WEDNESDAY, Sept. 4, 2019 -- Antidepressants typically take four to eight weeks to ease the debilitating symptoms of depression, but an early clinical trial found a new type of drug brought relief in just two weeks.
"SAGE-217, once fully developed, has potential to offer relatively quick and clinically meaningful alleviation of depressive symptoms in patients with moderate to severe major depressive disorder," said study author Dr. Handan Gunduz-Bruce, from Sage Therapeutics in Cambridge, Mass.
FRIDAY, Aug. 16, 2019 -- Continuous positive airway pressure (CPAP) treatment of obstructive sleep apnea can ease depression in people with heart disease, according to a groundbreaking new study.
"Patients who have had a stroke or heart attack are prone to suffer from low mood and are two to three times more likely to develop clinical depression, which then further elevates their risk of future heart attacks and strokes," said senior author Doug McEvoy, a sleep researcher at Flinders University in Adelaide, Australia.
TUESDAY, Aug. 20, 2019 -- As air quality declines, the prevalence of mental health conditions may rise, a large, new study suggests.
Looking at data on millions of people in the United States and Denmark, researchers found correlations between air pollution exposure and rates of certain psychiatric disorders. In both countries, poorer air quality was linked to a slightly heightened risk of bipolar disorder.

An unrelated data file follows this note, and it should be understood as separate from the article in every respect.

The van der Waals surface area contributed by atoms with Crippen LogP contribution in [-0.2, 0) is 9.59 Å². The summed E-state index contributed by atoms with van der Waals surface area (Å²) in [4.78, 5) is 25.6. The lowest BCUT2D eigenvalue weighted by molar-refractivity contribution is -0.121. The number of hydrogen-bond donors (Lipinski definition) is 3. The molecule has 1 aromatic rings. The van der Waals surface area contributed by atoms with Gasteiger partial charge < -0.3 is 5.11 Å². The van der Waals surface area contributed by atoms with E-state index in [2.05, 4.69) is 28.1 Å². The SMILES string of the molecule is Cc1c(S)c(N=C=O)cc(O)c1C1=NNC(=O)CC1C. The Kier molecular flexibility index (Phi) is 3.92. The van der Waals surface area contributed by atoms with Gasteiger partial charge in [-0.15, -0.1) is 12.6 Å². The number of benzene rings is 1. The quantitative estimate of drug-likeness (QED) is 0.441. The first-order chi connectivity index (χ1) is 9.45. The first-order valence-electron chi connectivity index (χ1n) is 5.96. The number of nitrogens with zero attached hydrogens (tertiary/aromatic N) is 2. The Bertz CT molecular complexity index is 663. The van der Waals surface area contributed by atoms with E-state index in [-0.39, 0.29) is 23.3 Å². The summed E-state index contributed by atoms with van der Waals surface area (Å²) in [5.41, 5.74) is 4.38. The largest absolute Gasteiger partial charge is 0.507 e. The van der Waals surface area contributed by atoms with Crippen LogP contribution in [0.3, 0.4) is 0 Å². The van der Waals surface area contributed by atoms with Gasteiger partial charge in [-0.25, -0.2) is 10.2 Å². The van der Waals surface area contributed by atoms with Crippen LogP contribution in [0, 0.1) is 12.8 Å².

MONDAY, Aug. 12, 2019 -- New research is untangling the complex relationship between symptoms of depression and losses in memory and thinking that often emerge together with Alzheimer's disease.
In fact, the new data suggests that "depression symptoms themselves may be among the early changes in the preclinical stages of dementia syndromes," explained study lead author Dr. Jennifer Gatchel. She works in the division of geriatric psychiatry at Massachusetts General Hospital in Boston.
TUESDAY, July 16, 2019 -- With most people never far from their cellphones, new research on college students finds that "problematic" use is tied to a variety of mental health problems, as well as lower grades and more sexual partners.
The study, which surveyed more than 3,400 students in the United States, also found that alcohol misuse was markedly higher in those with problematic smartphone use, compared to others.